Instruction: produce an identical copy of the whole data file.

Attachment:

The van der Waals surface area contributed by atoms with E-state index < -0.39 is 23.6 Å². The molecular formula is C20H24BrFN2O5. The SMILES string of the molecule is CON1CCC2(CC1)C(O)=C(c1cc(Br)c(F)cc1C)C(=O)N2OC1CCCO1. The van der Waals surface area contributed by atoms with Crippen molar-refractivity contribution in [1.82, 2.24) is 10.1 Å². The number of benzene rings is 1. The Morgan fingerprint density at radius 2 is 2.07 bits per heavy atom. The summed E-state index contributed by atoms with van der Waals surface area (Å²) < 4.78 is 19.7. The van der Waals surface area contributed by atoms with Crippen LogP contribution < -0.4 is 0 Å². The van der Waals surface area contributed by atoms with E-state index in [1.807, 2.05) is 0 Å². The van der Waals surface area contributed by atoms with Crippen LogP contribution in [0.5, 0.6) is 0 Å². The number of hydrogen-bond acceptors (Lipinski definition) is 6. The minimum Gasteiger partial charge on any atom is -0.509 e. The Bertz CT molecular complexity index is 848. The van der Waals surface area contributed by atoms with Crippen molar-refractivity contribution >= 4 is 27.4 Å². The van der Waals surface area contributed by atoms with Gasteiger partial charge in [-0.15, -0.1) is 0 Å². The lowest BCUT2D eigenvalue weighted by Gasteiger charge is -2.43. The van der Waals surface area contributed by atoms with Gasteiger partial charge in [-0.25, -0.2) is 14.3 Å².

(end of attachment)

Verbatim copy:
The van der Waals surface area contributed by atoms with E-state index < -0.39 is 23.6 Å². The molecular formula is C20H24BrFN2O5. The SMILES string of the molecule is CON1CCC2(CC1)C(O)=C(c1cc(Br)c(F)cc1C)C(=O)N2OC1CCCO1. The van der Waals surface area contributed by atoms with Crippen molar-refractivity contribution in [1.82, 2.24) is 10.1 Å². The number of benzene rings is 1. The Morgan fingerprint density at radius 2 is 2.07 bits per heavy atom. The summed E-state index contributed by atoms with van der Waals surface area (Å²) < 4.78 is 19.7. The van der Waals surface area contributed by atoms with Crippen LogP contribution < -0.4 is 0 Å². The van der Waals surface area contributed by atoms with E-state index in [1.807, 2.05) is 0 Å². The van der Waals surface area contributed by atoms with Crippen LogP contribution in [0.5, 0.6) is 0 Å². The number of hydrogen-bond acceptors (Lipinski definition) is 6. The minimum Gasteiger partial charge on any atom is -0.509 e. The Bertz CT molecular complexity index is 848. The van der Waals surface area contributed by atoms with Crippen molar-refractivity contribution >= 4 is 27.4 Å². The van der Waals surface area contributed by atoms with Gasteiger partial charge in [-0.15, -0.1) is 0 Å². The lowest BCUT2D eigenvalue weighted by Gasteiger charge is -2.43. The van der Waals surface area contributed by atoms with Gasteiger partial charge in [-0.25, -0.2) is 14.3 Å².